depressive disorder (MDD), generalised anxiety disorder (GAD), and selective
serotonin reuptake inhibitor (SSRI) use are associated with bone metabolism in
older adolescents and young adults, according to a study published in the Journal
of Bone and Mineral Research.
Chadi A. Calarge, MD, from the Baylor College of Medicine in
Houston, and colleagues prospectively followed medically healthy 15- to
20-year-olds who were unmedicated or within one month of starting an SSRI. The
authors assessed the correlations between bone measures and MDD, GAD, and SSRI
A total of 264 participants were followed for 1.51 ± 0.76 years.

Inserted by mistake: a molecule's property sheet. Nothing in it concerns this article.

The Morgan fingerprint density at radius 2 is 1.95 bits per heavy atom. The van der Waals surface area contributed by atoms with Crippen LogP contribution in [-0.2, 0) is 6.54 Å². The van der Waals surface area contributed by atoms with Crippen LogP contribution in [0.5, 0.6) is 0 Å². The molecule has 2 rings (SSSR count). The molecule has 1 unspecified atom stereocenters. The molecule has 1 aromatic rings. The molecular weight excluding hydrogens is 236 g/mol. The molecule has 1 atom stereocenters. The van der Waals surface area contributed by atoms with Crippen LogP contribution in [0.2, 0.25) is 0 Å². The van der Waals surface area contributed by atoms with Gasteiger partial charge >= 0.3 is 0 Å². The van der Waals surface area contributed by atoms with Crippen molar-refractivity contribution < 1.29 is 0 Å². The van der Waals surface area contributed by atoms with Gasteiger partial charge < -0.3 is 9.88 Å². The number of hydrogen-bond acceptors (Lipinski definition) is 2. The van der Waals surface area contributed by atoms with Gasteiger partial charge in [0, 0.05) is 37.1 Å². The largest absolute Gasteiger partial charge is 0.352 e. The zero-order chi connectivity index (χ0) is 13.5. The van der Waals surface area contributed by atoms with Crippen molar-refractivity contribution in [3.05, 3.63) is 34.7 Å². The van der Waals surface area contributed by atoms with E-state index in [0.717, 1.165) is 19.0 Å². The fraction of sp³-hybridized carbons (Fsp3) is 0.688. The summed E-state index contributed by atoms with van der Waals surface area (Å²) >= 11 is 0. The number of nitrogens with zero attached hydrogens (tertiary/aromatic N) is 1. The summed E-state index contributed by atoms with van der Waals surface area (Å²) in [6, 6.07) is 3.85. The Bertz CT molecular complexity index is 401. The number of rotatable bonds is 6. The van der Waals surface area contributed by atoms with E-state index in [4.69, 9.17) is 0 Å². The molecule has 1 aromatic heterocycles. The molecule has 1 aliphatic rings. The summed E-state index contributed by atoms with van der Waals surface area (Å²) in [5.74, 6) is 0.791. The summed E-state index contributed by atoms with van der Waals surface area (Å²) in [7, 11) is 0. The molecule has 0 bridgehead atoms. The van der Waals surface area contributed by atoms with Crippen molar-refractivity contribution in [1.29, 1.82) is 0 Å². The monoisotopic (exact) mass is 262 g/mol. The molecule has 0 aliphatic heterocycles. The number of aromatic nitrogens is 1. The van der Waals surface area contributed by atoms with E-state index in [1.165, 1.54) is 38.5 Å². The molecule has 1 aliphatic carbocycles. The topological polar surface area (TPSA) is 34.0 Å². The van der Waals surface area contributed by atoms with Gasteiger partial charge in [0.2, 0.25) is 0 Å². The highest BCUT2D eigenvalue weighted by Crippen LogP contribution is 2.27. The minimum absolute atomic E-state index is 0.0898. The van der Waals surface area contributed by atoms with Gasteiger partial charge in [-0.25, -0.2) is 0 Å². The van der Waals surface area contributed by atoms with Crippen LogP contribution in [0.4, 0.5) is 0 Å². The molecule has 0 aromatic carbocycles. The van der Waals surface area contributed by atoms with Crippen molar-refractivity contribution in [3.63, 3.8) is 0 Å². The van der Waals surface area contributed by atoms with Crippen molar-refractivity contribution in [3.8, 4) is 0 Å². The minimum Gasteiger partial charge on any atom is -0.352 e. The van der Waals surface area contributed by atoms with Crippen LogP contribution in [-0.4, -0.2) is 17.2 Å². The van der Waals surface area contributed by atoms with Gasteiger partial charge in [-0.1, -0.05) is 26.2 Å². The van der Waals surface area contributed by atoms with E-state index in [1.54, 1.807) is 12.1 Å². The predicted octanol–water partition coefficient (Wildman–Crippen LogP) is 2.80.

The researchers found that MDD severity was associated with increasing lumbar
spine (LS) areal bone mineral density (aBMD), after adjustment for age, sex,
vitamin D concentration, physical activity, lean mass or grip strength, and
time in the study. In female participants, SSRI use correlated with increasing
LS aBMD and bone formation; in males, SSRI use correlated with decreased LS
aBMD. GAD was weakly, but independently, associated with increased bone
mineralisation, after accounting for depression.
“In older adolescents and emerging adults, MDD and GAD are
associated with increasing bone mass, particularly in the lumbar spine and in
females, while SSRIs are associated with increasing bone mass in females but
decreasing bone mass in males,” the authors write.